The meek shall inherit the earth. But not the mineral rights.
Oilman and miser J. Paul Getty said that. He was the richest man in America in 1957 but famously had a pay phone installed in his own home.
The sentiment is truer than ever. The rush to develop natural gas wells across the country has resulted in fracking-induced earthquakes in Ohio, in poisoned water wells in Wyoming and now, in the words of BLM Uncompahgre Field Manager Barb Sharrow, the “firestorm” in Paonia. (more…)
It wouldn’t have done to close my eyes while driving I-70 through Garfield County. But I was tempted, in order to shut out the hundreds of natural gas drill rigs and compressor fans and well heads and supply dumps and road cuts and rows of fracking-fluid semis and lumbering red Halliburton trucks in the right lane. (more…)
So, Tim DeChristopher was found guilty last week of disrupting an oil and gas lease auction in Salt Lake City. (more…)
Tim DeChristopher came to Mountainfilm representing a new generation of environmental monkey wrenchers. At least he hopes there is a growing cadre of young activists behind him.
At a breakfast panel called “Three Generations of Monkey Wrenchers,” DeChristopher, 28 (and awaiting trial for disrupting a BLM oil-and-gas lease sale in Utah), was the one with the close-cropped head and burning dark eyes.
Sitting in the middle was Dave Foreman, at 63, the gray-bearded co-founder of 1980s eco-saboteurs Earth First! And next to Foreman was 90-year-old river rat, protest singer and sometime nudist Katie Lee, who fought with all she had (and still does) the early-60s damming of her beloved Glen Canyon of the Colorado.
Josh Fox’s personal journey of discovery through the natural-gas fields of Pennsylvania (his home state) and west to the Rocky Mountains is a forthright indictment of an industry largely unregulated, and stubbornly secretive, when it comes to the air and water pollution it creates. (In one harrowing scene, a Colorado man instructs his wife to dial “91”—and then keep her finger hovering over the final “1”—while he takes a lighter and ignites the stream of water from their kitchen faucet.) Fox’s film is designed to stir outrage and action.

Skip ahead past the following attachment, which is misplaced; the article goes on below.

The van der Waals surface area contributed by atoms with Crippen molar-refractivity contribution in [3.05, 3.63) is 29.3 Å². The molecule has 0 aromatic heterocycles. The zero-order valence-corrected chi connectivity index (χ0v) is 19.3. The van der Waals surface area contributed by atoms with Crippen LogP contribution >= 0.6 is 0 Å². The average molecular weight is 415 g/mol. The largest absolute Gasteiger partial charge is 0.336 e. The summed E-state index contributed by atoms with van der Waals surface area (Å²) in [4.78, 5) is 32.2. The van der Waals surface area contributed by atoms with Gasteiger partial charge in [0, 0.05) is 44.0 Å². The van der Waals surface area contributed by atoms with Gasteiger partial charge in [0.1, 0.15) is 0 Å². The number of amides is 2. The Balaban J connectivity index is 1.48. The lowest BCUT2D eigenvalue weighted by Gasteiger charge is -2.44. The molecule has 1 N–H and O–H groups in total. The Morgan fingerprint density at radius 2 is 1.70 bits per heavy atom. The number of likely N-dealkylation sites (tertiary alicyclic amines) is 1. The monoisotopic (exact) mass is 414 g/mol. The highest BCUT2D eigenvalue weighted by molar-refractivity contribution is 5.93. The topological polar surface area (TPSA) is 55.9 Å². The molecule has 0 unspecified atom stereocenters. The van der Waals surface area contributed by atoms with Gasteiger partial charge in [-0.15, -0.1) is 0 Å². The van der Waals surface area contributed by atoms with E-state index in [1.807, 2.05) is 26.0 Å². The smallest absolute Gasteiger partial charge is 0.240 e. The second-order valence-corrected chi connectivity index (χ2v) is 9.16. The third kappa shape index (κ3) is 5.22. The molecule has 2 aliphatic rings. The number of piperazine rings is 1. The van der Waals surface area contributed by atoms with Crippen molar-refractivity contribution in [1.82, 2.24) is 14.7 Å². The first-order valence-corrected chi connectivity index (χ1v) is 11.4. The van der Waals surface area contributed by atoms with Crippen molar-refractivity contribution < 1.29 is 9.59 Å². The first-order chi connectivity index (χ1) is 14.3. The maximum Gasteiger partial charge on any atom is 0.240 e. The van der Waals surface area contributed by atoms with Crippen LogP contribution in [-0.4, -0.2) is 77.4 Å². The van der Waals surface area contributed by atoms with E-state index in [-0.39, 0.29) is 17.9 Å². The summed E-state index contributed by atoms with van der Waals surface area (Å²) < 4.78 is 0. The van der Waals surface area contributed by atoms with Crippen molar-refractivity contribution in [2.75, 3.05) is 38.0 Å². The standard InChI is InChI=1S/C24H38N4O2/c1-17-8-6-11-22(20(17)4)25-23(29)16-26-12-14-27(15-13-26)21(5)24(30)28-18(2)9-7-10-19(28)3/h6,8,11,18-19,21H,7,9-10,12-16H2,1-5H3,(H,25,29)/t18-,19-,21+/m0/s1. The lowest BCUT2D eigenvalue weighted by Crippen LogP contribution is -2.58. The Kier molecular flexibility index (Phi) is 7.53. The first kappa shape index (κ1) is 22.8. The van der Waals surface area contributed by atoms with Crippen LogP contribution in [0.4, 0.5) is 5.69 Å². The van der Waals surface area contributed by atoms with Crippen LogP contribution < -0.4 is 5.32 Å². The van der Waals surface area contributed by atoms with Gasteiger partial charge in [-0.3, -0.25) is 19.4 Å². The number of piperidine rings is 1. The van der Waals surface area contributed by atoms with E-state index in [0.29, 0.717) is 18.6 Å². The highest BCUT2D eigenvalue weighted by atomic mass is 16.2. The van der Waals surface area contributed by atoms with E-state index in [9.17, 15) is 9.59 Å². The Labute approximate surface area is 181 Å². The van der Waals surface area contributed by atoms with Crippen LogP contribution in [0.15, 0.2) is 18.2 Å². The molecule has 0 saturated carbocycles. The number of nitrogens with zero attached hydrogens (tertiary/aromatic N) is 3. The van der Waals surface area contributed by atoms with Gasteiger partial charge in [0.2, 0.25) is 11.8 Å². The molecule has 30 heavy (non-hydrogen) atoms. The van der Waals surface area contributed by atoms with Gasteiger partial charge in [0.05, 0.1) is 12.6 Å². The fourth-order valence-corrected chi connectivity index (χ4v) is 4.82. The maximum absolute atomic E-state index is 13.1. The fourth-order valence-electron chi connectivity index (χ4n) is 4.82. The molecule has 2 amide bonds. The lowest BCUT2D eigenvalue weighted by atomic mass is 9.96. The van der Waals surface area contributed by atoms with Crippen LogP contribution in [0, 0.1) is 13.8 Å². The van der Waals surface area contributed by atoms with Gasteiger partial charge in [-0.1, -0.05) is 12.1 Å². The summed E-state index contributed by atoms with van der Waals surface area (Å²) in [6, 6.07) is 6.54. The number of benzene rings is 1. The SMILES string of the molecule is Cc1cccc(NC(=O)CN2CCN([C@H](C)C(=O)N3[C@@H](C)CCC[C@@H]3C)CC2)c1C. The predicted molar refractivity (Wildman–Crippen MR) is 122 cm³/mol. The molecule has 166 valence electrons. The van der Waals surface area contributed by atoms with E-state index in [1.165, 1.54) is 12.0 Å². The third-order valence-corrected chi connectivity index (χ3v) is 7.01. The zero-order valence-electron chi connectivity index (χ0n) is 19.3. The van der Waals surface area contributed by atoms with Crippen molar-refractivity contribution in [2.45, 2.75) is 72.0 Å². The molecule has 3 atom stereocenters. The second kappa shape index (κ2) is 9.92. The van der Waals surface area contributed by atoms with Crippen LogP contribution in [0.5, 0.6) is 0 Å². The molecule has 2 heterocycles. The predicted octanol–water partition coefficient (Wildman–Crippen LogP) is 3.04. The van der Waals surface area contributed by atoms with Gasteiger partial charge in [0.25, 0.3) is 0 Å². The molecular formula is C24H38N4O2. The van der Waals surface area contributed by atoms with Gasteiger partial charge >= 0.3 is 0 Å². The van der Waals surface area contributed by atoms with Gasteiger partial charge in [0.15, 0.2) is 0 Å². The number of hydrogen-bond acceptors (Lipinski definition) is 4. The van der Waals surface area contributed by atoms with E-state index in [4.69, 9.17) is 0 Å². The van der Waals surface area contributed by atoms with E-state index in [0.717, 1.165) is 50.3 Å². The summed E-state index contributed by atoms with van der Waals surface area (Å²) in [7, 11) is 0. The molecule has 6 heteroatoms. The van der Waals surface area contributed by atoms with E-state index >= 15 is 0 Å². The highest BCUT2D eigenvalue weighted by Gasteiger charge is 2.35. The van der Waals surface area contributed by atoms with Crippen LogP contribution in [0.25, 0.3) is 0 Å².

Clean-cut University of Utah senior Tim DeChristopher didn’t know what he was going to do when he walked into a Bureau of Land Management oil-and-gas lease auction in Moab. He just knew he had to do something.
“I thought of yelling something or throwing a shoe,” he said after his December 2008 arrest. “What I did was far more effective than I could have been with a shoe.” (more…)
In 2005 we learned that the mineral rights beneath our home were about to be sold to the highest bidder. I wrote this column after the auction at Bureau of Land Management headquarters in Denver.
Seven fifty-eight am. Bureau of Land Management State Office in Lakewood, Colorado. Two faded fiberglass Bambis cavort beside a closed-loop brook that emerges from behind the glass front doors. Inside, the brook burbles antiseptically. “They ought to put fish in there,” says a man in unscuffed cowboy boots. We’re early. Other bidders, some in western gear and some crossing their soft, Italian loafers, idle in line. In the awkward silence I flip a penny into the water, thinking about fountains and luck. It is the only foreign object, the only shiny thing in the dim hallway.
I am here at the quarterly BLM mineral lease auction to defend our Montrose County neighborhood. Or a portion of it, if I can. Three of the six property owners in our parcel have decided to pool what money we can afford and try to buy the lease ourselves. Try, in other words, to tie up the mineral rights for the ten-year life of the lease in order to prevent some oil-and-gas company from coming in and having its way with us. (more…)
This is about Split Estate, a film on the oil and gas industry that should be required viewing for everyone living in Colorado, and indeed anywhere the drill rigs are going up.
But first, Scott McInnis needs to down a couple of pints of fracking fluids and relieve us finally of his presence on the political scene. The man is a menace. Our former Congressman is running for governor. (His six terms in Washington were notable for his opposition to wilderness and his repeated introduction of flag-burning amendments.) He is currently running around the state telling whoever will listen that the natural gas industry is leaving Colorado because of new regulations championed by Governor Bill Ritter.
It’s a flat out lie. (more…)